Perot planning campaign to influence legislation during Clinton administration

January 17, 1993|By New York Times News Service

DALLAS -- Ross Perot plans a major effort to influenc legislation on Capitol Hill during the early years of the Clinton administration, starting with the May 1 special election in Texas to replace Sen. Lloyd Bentsen, President-elect Bill Clinton's choice as treasury secretary.

Mr. Perot said in an interview that in the first 24 hours after he announced his intention to resume political activity Jan. 11, 500,000 people called his phone banks, and 400,000 joined United We Stand, America, the organization that grew out of his independent presidential campaign in 1992. Tens of thousands of letters are in a Dallas warehouse, waiting to be opened. The group's annual dues are $15.

In a year or two, he said, the group may be financially self-sustaining, but he will be its spokesman and will help it financially as needed. He waved aside any suggestion that it constitutes a nascent third party.

For the special election, which will be a key test of his political muscle, Mr. Perot said he hoped to "stage huge rallies across Texas and invite the candidates to come and address our agenda, then put the whole thing on television." The candidate who spoke most convincingly to issues such as the federal deficit and governmental reform would be endorsed.

Mr. Perot asserted that in the Senate runoff election in Georgia on Nov. 24, the backing of his supporters provided the margin of victory for Paul Coverdell, the Republican candidate. Mr. Coverdell, whom the Perot backers (but not Mr. Perot himself) endorsed because he had pledged to cut the deficit, defeated the incumbent Democrat, Wyche Fowler Jr., by only 17,000 votes.

After Texas, the next step will be electronic town meetings. At a series of such meetings later this year, Mr. Perot said, supporters will discuss issues with the help of expert testimony, either delivered in person by academic or other specialists, or possibly summarized by discussion leaders. They will then vote for the approach they favor on, say, medical care or taxes. Through the use of computers, he said, it will be easy to compile results by congressional district and by state that could be used to bring pressure on Congress.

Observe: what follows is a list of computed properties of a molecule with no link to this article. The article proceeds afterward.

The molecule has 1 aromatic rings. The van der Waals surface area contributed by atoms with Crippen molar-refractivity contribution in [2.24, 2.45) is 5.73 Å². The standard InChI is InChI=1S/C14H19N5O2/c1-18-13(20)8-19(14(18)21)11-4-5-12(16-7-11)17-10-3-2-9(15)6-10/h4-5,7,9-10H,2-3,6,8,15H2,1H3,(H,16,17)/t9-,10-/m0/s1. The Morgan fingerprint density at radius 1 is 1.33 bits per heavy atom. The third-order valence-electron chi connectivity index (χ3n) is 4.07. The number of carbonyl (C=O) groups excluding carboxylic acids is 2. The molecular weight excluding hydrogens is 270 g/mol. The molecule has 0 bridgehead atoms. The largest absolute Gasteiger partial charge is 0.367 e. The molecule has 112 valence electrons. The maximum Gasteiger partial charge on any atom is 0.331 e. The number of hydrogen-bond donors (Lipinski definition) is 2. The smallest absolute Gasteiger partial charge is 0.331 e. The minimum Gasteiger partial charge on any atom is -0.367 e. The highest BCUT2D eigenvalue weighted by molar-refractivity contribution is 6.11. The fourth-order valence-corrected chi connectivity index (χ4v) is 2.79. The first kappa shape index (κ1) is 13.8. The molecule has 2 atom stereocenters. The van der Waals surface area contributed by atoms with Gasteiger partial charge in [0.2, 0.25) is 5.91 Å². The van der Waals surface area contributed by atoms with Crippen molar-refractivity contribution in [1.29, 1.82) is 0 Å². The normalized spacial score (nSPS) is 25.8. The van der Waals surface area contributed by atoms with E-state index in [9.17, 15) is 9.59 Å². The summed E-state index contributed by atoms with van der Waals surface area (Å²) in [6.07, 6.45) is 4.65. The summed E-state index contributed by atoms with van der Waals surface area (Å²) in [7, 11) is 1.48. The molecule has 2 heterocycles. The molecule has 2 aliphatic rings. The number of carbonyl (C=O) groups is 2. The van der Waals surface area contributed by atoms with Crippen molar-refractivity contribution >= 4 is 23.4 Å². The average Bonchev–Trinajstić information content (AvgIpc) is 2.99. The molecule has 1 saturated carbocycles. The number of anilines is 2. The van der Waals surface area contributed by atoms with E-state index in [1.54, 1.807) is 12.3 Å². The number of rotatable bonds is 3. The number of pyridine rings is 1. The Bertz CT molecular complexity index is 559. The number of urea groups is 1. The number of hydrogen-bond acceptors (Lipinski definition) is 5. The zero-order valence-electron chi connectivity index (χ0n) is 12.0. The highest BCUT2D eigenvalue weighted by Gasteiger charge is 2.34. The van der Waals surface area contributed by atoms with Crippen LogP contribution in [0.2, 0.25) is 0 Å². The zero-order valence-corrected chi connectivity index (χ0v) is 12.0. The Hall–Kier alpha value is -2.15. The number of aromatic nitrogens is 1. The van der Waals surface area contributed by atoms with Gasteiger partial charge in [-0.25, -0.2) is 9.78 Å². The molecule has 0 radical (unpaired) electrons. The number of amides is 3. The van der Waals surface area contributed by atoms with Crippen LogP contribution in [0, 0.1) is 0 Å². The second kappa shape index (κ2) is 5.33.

The implication was that unyielding legislators might well find themselves with Perot-backed opponents at the polls.

The whole effort would be conducted at the grass roots and coordinated from Dallas, with no Washington headquarters, no marches or demonstrations in the capital and certainly no paid lobbyists, Perot aides said.

"It gives the little guy a voice by putting him together with other little guys," Mr. Perot said. "At least these members of Congress will know what their constituents think, and I think that will have some influence.

"If we have enough votes, they'll pay attention. If we get a big enough turnout, we'll knock everyone right on their ear."

During a 90-minute conversation in his offices in North Dallas, Mr. Perot said at first that he intended "to back off and give this Clinton group a little time." As he warmed up, he spoke critically ++ about Mr. Clinton's policies, but he refrained from personal attacks.

"Clinton was strong as horseradish on government reform during the campaign," he said. "When their delegation came down here to see me that day, when I was deciding whether to get back into the race, they were going to get rid of lobbyists, they were going to get rid of special-interests money.

"But there's been a drift since. They talk about their new ethics rules, but they've left all those lobbyists in place who gave them big money."

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